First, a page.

they are going to be quite aggressive to catch up, and so you see it in the cost of living effort [in
contract negotiations]. But I think in the labor set-up you are going to see an even more dramatic
kind of solution to get economic recovery. If [the unions] become convinced that things are
really good, I think you are going to see a far more aggressive attitude than we have seen in the
last several years.
MR. COLDWELL. Did you say that the automobile makers can survive a 90- to 120-day
rubber strike with no [unintelligible]?
CHAIRMAN BURNS. I thought it was 60 days.
MR. WINN. I don’t know what the set-up is. You know, the companies have their own
private companies. You’ve got Kelly and Springfield and all of those. And the automobile
companies have stockpiled some tires in anticipation of a strike, and they feel that these other
manufacturers can pick up the slack, so they don’t feel as exposed as you might think.
MR. COLDWELL. Well, I recognized that there was some flexibility in that, but I didn’t
think the flexibility was very large in the [potential] size of pickup by the [unintelligible].
MR. WINN. [Vehicle manufacturers] have put all of their new investment into the
independents. They haven’t put it into their own companies, so you’ve had Kelly and some of
these with big plant expansions. This has been their effort to deal with some of these problems.
You’ve got more flexibility there than you think.

4/20/76

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MR. MAYO. We understand that the majors have a significant stockpile inventory, too,
quite apart from the independents, but in truck tires it’s a more serious-MR. WINN. I think that is correct.
CHAIRMAN BURNS. Figures I’ve heard are a 30-day leeway for the truck manufacturers
and 60 days for the automobiles.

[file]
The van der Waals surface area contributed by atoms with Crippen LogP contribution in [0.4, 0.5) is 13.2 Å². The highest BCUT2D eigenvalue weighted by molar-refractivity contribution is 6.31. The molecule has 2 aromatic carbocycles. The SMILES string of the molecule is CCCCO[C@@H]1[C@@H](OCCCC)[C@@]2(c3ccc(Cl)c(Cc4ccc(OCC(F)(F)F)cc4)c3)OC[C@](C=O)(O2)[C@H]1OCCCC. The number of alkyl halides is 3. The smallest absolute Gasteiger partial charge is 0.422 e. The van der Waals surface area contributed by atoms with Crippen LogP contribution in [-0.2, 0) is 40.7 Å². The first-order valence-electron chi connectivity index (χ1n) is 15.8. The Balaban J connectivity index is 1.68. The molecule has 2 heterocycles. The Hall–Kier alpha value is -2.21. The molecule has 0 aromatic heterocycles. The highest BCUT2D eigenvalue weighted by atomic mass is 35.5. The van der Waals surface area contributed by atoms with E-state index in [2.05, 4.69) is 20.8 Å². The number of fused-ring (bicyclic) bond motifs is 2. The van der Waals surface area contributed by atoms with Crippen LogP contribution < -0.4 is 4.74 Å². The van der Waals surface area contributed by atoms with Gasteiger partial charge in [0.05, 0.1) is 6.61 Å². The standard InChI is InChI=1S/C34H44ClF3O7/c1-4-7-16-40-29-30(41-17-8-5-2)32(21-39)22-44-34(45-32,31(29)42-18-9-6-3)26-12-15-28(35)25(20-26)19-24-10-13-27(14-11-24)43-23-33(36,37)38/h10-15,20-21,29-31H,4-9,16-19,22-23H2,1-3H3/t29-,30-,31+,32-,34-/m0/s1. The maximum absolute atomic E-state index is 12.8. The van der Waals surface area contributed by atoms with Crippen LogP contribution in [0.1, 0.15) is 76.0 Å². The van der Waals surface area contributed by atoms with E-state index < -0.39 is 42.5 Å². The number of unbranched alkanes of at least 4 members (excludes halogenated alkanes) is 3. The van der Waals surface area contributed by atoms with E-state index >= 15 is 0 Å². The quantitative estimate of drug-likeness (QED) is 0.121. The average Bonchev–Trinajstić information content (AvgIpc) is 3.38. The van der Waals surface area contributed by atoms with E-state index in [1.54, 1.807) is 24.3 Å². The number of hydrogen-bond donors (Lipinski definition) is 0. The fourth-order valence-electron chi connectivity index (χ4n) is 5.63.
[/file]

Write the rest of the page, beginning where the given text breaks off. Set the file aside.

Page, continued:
MR. MAYO. 60-90 [for automobiles] and maybe as much as 30 [for trucks].
VICE CHAIRMAN VOLCKER. Just to return to the general economic outlook question.
First quarter [unintelligible] were certainly affected by inventories that we didn’t anticipate, and I
share some of Bob Mayo’s questioning about that. But I should say that the final sales, as Lyle
mentioned, have been sharply affected by net exports, which we would not expect to continue in
terms of a decline. Certainly, we have been looking at numbers in New York that are in this case
significantly higher than what the Board has been projecting, ranging higher by roughly 1/2 to
1 percentage point, quarter by quarter.
CHAIRMAN BURNS. This is for real GNP?
VICE CHAIRMAN VOLCKER. Real GNP over the next year.
MR. PARTEE. 5-1/2 to 6 percent is your range?
VICE CHAIRMAN VOLCKER. For the time periods I have here, it runs about 6 percent
beginning on a quarterly basis, depending upon whether you go a year ahead or 18 months
ahead.
MR. BLACK. Lyle, the thing that intrigues me more than anything else about this is that
all this inventory building seems to have been financed primarily from internal sources. This, of
course, gets into Steve’s area as to what this may mean for credit demands later on and for the
money supply ultimately, too, if inventories are built up.
And as I start kicking those figures around, I wonder if the loan demand is going to be
anything like as strong and if there is going to be anything like as much upward pressure on
interest rates in the business sector. Look at the internal flows of cash in businesses--the
financing gap they’ve got looks pretty small, the commercial paper rate of 7-1/2 percent looks
like a pretty sharp jump, yet they’re able to do all this without external financing.
MR. GRAMLEY. Let me say one thing about internal sources. As I interpret business
loan figures, I think we are still getting a very substantial improvement of corporate profits going
there. The fourth quarter numbers don’t show anything in that regard; they show profits leveling
out. But if you look at the statistics for the fourth quarter, what you find is that we had an
enormous shift in the statistical discrepancy in the GNP accounts, from a minus 3 to a plus 5.
That means that product went up more than income did, and it may well be that subsequent
revisions of the numbers will indicate that we have had more growth [unintelligible] than we
know about.

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MR. AXILROD. President Black, we would suspect that the internal [cash] flows remain
very strong relative to business need. But we expect needs for funds to creep up relative to
internal flows, so that while we don’t have a large financing gap developing later this year and in
early ’77, we do have a financing gap developing. And we would expect it to be reflected more